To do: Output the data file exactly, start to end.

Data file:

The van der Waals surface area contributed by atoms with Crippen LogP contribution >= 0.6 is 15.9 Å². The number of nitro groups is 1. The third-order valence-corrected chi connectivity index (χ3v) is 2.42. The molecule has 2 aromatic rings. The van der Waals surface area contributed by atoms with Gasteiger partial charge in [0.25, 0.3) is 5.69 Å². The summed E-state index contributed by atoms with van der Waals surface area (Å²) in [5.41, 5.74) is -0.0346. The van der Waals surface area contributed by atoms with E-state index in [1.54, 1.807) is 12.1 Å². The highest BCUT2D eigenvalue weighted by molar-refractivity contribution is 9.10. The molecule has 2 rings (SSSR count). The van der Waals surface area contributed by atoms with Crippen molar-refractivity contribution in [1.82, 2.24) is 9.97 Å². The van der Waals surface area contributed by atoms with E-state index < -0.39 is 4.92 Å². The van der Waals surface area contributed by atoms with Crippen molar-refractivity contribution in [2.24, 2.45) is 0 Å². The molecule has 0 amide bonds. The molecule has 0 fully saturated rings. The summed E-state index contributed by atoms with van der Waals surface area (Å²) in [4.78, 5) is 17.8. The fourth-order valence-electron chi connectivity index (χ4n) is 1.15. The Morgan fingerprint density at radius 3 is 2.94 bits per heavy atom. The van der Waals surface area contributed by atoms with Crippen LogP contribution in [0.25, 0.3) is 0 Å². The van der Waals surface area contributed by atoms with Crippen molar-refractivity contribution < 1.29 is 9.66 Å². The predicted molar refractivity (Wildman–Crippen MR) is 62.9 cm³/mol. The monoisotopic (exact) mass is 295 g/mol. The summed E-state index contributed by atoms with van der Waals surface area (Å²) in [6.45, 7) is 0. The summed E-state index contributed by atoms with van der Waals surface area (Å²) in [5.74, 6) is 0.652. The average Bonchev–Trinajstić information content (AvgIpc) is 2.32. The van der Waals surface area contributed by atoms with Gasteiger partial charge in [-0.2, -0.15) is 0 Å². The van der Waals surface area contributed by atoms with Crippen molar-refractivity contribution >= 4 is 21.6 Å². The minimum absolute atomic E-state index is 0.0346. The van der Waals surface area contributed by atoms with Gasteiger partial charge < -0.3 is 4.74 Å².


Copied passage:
The van der Waals surface area contributed by atoms with Crippen LogP contribution >= 0.6 is 15.9 Å². The number of nitro groups is 1. The third-order valence-corrected chi connectivity index (χ3v) is 2.42. The molecule has 2 aromatic rings. The van der Waals surface area contributed by atoms with Gasteiger partial charge in [0.25, 0.3) is 5.69 Å². The summed E-state index contributed by atoms with van der Waals surface area (Å²) in [5.41, 5.74) is -0.0346. The van der Waals surface area contributed by atoms with E-state index in [1.54, 1.807) is 12.1 Å². The highest BCUT2D eigenvalue weighted by molar-refractivity contribution is 9.10. The molecule has 2 rings (SSSR count). The van der Waals surface area contributed by atoms with Crippen molar-refractivity contribution in [1.82, 2.24) is 9.97 Å². The van der Waals surface area contributed by atoms with E-state index < -0.39 is 4.92 Å². The van der Waals surface area contributed by atoms with Crippen molar-refractivity contribution in [2.24, 2.45) is 0 Å². The molecule has 0 amide bonds. The molecule has 0 fully saturated rings. The summed E-state index contributed by atoms with van der Waals surface area (Å²) in [4.78, 5) is 17.8. The fourth-order valence-electron chi connectivity index (χ4n) is 1.15. The Morgan fingerprint density at radius 3 is 2.94 bits per heavy atom. The van der Waals surface area contributed by atoms with Crippen LogP contribution in [0.25, 0.3) is 0 Å². The van der Waals surface area contributed by atoms with Crippen molar-refractivity contribution < 1.29 is 9.66 Å². The predicted molar refractivity (Wildman–Crippen MR) is 62.9 cm³/mol. The monoisotopic (exact) mass is 295 g/mol. The summed E-state index contributed by atoms with van der Waals surface area (Å²) in [6.45, 7) is 0. The summed E-state index contributed by atoms with van der Waals surface area (Å²) in [5.74, 6) is 0.652. The average Bonchev–Trinajstić information content (AvgIpc) is 2.32. The van der Waals surface area contributed by atoms with Gasteiger partial charge in [-0.2, -0.15) is 0 Å². The van der Waals surface area contributed by atoms with Crippen molar-refractivity contribution >= 4 is 21.6 Å². The minimum absolute atomic E-state index is 0.0346. The van der Waals surface area contributed by atoms with Gasteiger partial charge < -0.3 is 4.74 Å².